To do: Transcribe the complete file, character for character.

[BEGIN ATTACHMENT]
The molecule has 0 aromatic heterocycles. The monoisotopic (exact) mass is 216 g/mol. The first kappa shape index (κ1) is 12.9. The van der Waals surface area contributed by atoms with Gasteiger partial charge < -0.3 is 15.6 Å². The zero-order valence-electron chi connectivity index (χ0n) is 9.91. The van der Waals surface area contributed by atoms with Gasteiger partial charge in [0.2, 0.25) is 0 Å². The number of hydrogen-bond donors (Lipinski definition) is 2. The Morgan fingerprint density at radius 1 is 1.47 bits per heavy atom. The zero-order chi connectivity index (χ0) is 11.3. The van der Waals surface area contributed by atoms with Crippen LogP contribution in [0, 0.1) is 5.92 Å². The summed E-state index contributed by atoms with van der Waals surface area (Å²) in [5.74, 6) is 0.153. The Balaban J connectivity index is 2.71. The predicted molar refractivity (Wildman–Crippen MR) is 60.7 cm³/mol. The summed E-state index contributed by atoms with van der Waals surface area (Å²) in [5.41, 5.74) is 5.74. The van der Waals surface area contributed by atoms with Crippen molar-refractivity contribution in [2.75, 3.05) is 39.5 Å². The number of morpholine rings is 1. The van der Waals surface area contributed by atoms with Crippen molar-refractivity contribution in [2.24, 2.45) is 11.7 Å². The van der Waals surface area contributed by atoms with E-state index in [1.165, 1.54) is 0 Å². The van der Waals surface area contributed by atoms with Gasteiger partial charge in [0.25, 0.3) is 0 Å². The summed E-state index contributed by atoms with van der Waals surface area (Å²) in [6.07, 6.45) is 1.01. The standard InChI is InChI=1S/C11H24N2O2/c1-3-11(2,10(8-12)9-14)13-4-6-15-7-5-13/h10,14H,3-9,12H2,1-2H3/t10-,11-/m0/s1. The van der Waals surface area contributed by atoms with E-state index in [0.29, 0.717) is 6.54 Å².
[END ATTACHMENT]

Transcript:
The molecule has 0 aromatic heterocycles. The monoisotopic (exact) mass is 216 g/mol. The first kappa shape index (κ1) is 12.9. The van der Waals surface area contributed by atoms with Gasteiger partial charge < -0.3 is 15.6 Å². The zero-order valence-electron chi connectivity index (χ0n) is 9.91. The van der Waals surface area contributed by atoms with Gasteiger partial charge in [0.2, 0.25) is 0 Å². The number of hydrogen-bond donors (Lipinski definition) is 2. The Morgan fingerprint density at radius 1 is 1.47 bits per heavy atom. The zero-order chi connectivity index (χ0) is 11.3. The van der Waals surface area contributed by atoms with Crippen LogP contribution in [0, 0.1) is 5.92 Å². The summed E-state index contributed by atoms with van der Waals surface area (Å²) in [5.74, 6) is 0.153. The Balaban J connectivity index is 2.71. The predicted molar refractivity (Wildman–Crippen MR) is 60.7 cm³/mol. The summed E-state index contributed by atoms with van der Waals surface area (Å²) in [5.41, 5.74) is 5.74. The van der Waals surface area contributed by atoms with Crippen molar-refractivity contribution in [2.75, 3.05) is 39.5 Å². The number of morpholine rings is 1. The van der Waals surface area contributed by atoms with Crippen molar-refractivity contribution in [2.24, 2.45) is 11.7 Å². The van der Waals surface area contributed by atoms with E-state index in [1.165, 1.54) is 0 Å². The van der Waals surface area contributed by atoms with Gasteiger partial charge in [0.25, 0.3) is 0 Å². The summed E-state index contributed by atoms with van der Waals surface area (Å²) in [6.07, 6.45) is 1.01. The standard InChI is InChI=1S/C11H24N2O2/c1-3-11(2,10(8-12)9-14)13-4-6-15-7-5-13/h10,14H,3-9,12H2,1-2H3/t10-,11-/m0/s1. The van der Waals surface area contributed by atoms with E-state index in [0.29, 0.717) is 6.54 Å².